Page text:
In his keynote speech on MiFID II at the European Independent Research Providers Association on February 25, UK Financial Conduct Authority (FCA) CEO Andrew Bailey praised the impact of the MiFID II research reforms, but stressed that independent research providers could not force asset managers to acquire their services, and warned that the FCA does not yet have “a full or clear picture” of the industry.
The FCA CEO praised the contribution that independent research providers made in supporting asset managers in their allocation of capital, but warned that a key principle of the MiFID II reforms was to ensure that portfolio managers acted as good agents in the best interests of their client – and that their discretionary investment decisions were not unduly influenced by third parties; stressing that the FCA was focused on ensuring effective competition and removing any barriers to that.
He highlighted a number of positive changes in the 14 months since MiFID II implementation – most notably the shift by a vast majority of traditional asset managers to fund research from their own revenues instead of using their clients’ funds, the scale of which has gone “well beyond” the FCA’s original expectations.
Despite robust discussion around the value and price of research as an embryonic market place emerges, the market is still going through a period of price discovery, and is yet to find an equilibrium – an issue that RTI has regularly raised, most recently in our MiFID II Research series on the True Cost of Research Unbundling.
However, Bailey noted that the price of written research already appears to be much lower than initial forecasts ahead of MiFID II, while new technology is clearly changing not only the nature of research but how this is supplied, monitored and valued by the buy-side.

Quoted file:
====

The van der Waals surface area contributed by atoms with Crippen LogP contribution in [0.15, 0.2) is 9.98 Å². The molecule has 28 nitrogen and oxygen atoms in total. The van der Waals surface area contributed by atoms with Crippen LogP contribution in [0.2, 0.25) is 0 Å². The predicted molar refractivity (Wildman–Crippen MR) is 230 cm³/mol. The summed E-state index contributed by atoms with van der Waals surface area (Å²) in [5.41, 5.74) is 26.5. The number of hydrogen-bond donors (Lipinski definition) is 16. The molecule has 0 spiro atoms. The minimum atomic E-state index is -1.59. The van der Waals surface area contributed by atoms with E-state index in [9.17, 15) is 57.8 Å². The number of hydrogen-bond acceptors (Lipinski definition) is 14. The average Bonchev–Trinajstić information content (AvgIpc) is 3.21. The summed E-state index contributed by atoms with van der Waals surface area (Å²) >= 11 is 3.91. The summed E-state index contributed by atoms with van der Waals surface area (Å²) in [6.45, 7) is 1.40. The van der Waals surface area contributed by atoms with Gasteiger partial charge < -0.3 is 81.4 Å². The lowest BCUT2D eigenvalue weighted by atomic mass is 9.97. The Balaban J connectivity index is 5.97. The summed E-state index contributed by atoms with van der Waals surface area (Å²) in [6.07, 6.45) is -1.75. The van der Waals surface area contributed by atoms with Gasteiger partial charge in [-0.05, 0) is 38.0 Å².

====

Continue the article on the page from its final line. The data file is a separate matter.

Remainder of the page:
Since summer 2018 the FCA has been carrying out a multi-firm review including buy-side asset managers, sell-side brokers, and independent research providers. Its findings suggest that the new rules are having a positive impact on the accountability and discipline of the buy-side when procuring research, and on the cost of execution. Dealing commissions have fallen – not only due to the removal of research costs, but also because managers are increasingly using more electronic, ‘low-touch’ channels. The study also confirms public reports that research budgets have reduced by around 20%-30%.
Overall, the FCA estimate that the reduction in charges incurred by investors in equity portfolios managed in the UK was in the region of £180 million in 2018. Assuming similar savings going forward, this equates to nearly £1 billion over the next five years.
However, Bailey acknowledged research providers’ concerns over pricing structure – particularly around very low pricing such as “all you can eat” packages and one-off events like conferences, pricing substantially below market rate, and raising competition questions about the future of a sustainable and diverse research market.
“Larger sell-side firms have different economies of scale and scope than smaller players and the ‘right’ price will ultimately be a function of the market. Overall competition on quality and price is good for the buy-side and the consumers they serve,” he concluded. “Having said that, we remain conscious that we do not necessarily have a full or clear picture, and will continue to monitor developments through engagement with firms and trade bodies.”